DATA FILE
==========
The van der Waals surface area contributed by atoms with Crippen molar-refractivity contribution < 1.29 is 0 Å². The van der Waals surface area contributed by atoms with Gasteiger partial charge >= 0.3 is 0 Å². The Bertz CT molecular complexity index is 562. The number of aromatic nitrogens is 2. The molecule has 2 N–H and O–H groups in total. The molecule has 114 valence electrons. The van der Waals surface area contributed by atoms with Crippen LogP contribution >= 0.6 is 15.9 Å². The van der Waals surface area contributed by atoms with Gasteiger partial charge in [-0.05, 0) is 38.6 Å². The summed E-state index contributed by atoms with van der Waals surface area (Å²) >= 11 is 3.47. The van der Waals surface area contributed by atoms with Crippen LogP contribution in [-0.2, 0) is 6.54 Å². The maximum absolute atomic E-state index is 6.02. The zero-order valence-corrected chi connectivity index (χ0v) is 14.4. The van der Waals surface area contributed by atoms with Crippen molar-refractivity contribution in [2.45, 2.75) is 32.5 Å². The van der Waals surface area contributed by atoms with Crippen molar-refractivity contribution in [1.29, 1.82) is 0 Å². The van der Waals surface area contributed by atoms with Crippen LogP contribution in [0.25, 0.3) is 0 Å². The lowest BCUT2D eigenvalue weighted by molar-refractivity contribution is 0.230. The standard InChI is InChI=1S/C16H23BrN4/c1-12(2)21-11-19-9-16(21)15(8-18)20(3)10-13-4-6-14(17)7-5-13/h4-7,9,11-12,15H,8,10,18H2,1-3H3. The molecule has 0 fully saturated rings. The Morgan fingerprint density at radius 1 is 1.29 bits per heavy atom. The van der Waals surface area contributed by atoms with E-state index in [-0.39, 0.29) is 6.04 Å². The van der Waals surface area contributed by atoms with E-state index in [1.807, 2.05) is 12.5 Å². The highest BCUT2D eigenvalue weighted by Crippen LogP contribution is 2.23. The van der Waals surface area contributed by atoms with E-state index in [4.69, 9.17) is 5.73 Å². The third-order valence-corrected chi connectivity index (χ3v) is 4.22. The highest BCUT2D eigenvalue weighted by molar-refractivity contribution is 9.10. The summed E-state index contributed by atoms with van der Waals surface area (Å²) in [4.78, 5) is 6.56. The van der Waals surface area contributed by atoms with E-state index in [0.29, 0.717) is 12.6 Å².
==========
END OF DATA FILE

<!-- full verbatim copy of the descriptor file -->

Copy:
The van der Waals surface area contributed by atoms with Crippen molar-refractivity contribution < 1.29 is 0 Å². The van der Waals surface area contributed by atoms with Gasteiger partial charge >= 0.3 is 0 Å². The Bertz CT molecular complexity index is 562. The number of aromatic nitrogens is 2. The molecule has 2 N–H and O–H groups in total. The molecule has 114 valence electrons. The van der Waals surface area contributed by atoms with Crippen LogP contribution >= 0.6 is 15.9 Å². The van der Waals surface area contributed by atoms with Gasteiger partial charge in [-0.05, 0) is 38.6 Å². The summed E-state index contributed by atoms with van der Waals surface area (Å²) >= 11 is 3.47. The van der Waals surface area contributed by atoms with Crippen LogP contribution in [-0.2, 0) is 6.54 Å². The maximum absolute atomic E-state index is 6.02. The zero-order valence-corrected chi connectivity index (χ0v) is 14.4. The van der Waals surface area contributed by atoms with Crippen molar-refractivity contribution in [2.45, 2.75) is 32.5 Å². The van der Waals surface area contributed by atoms with Crippen molar-refractivity contribution in [1.29, 1.82) is 0 Å². The van der Waals surface area contributed by atoms with Crippen LogP contribution in [0.25, 0.3) is 0 Å². The lowest BCUT2D eigenvalue weighted by molar-refractivity contribution is 0.230. The standard InChI is InChI=1S/C16H23BrN4/c1-12(2)21-11-19-9-16(21)15(8-18)20(3)10-13-4-6-14(17)7-5-13/h4-7,9,11-12,15H,8,10,18H2,1-3H3. The molecule has 0 fully saturated rings. The Morgan fingerprint density at radius 1 is 1.29 bits per heavy atom. The van der Waals surface area contributed by atoms with E-state index in [-0.39, 0.29) is 6.04 Å². The van der Waals surface area contributed by atoms with E-state index in [1.807, 2.05) is 12.5 Å². The highest BCUT2D eigenvalue weighted by Crippen LogP contribution is 2.23. The van der Waals surface area contributed by atoms with E-state index in [4.69, 9.17) is 5.73 Å². The third-order valence-corrected chi connectivity index (χ3v) is 4.22. The highest BCUT2D eigenvalue weighted by molar-refractivity contribution is 9.10. The summed E-state index contributed by atoms with van der Waals surface area (Å²) in [4.78, 5) is 6.56. The van der Waals surface area contributed by atoms with E-state index in [0.29, 0.717) is 12.6 Å².